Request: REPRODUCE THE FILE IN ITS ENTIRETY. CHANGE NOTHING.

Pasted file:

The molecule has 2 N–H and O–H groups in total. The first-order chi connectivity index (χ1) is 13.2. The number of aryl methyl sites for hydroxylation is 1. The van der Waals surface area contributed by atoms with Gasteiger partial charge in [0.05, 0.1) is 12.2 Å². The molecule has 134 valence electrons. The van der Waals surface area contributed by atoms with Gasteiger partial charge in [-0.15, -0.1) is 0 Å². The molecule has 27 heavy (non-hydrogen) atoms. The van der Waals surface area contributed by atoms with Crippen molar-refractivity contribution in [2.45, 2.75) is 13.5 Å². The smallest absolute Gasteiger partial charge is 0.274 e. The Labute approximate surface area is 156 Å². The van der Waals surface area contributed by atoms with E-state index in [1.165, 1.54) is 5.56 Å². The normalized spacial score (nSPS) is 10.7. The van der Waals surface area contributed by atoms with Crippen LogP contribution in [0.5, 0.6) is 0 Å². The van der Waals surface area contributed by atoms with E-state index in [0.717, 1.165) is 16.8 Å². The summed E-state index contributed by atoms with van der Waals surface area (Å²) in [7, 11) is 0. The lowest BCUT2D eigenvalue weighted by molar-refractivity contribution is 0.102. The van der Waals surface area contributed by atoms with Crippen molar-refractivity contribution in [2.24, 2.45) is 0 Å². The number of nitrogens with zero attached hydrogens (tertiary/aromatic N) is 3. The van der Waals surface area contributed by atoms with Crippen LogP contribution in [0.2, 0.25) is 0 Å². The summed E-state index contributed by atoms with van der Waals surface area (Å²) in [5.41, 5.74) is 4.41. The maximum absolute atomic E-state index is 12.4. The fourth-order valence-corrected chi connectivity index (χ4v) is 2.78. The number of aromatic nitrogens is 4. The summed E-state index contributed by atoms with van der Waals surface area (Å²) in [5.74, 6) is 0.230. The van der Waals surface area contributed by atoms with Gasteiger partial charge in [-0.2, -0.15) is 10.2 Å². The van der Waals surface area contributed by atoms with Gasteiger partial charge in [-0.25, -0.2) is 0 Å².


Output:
The molecule has 2 N–H and O–H groups in total. The first-order chi connectivity index (χ1) is 13.2. The number of aryl methyl sites for hydroxylation is 1. The van der Waals surface area contributed by atoms with Gasteiger partial charge in [0.05, 0.1) is 12.2 Å². The molecule has 134 valence electrons. The van der Waals surface area contributed by atoms with Gasteiger partial charge in [-0.15, -0.1) is 0 Å². The molecule has 27 heavy (non-hydrogen) atoms. The van der Waals surface area contributed by atoms with Crippen molar-refractivity contribution in [2.45, 2.75) is 13.5 Å². The smallest absolute Gasteiger partial charge is 0.274 e. The Labute approximate surface area is 156 Å². The van der Waals surface area contributed by atoms with E-state index in [1.165, 1.54) is 5.56 Å². The normalized spacial score (nSPS) is 10.7. The van der Waals surface area contributed by atoms with Crippen LogP contribution in [0.5, 0.6) is 0 Å². The van der Waals surface area contributed by atoms with E-state index in [0.717, 1.165) is 16.8 Å². The summed E-state index contributed by atoms with van der Waals surface area (Å²) in [7, 11) is 0. The lowest BCUT2D eigenvalue weighted by molar-refractivity contribution is 0.102. The van der Waals surface area contributed by atoms with Crippen molar-refractivity contribution in [2.24, 2.45) is 0 Å². The number of nitrogens with zero attached hydrogens (tertiary/aromatic N) is 3. The van der Waals surface area contributed by atoms with Crippen LogP contribution in [0.2, 0.25) is 0 Å². The summed E-state index contributed by atoms with van der Waals surface area (Å²) in [5.41, 5.74) is 4.41. The maximum absolute atomic E-state index is 12.4. The fourth-order valence-corrected chi connectivity index (χ4v) is 2.78. The number of aromatic nitrogens is 4. The summed E-state index contributed by atoms with van der Waals surface area (Å²) in [5.74, 6) is 0.230. The van der Waals surface area contributed by atoms with Gasteiger partial charge in [-0.2, -0.15) is 10.2 Å². The van der Waals surface area contributed by atoms with Gasteiger partial charge in [-0.25, -0.2) is 0 Å².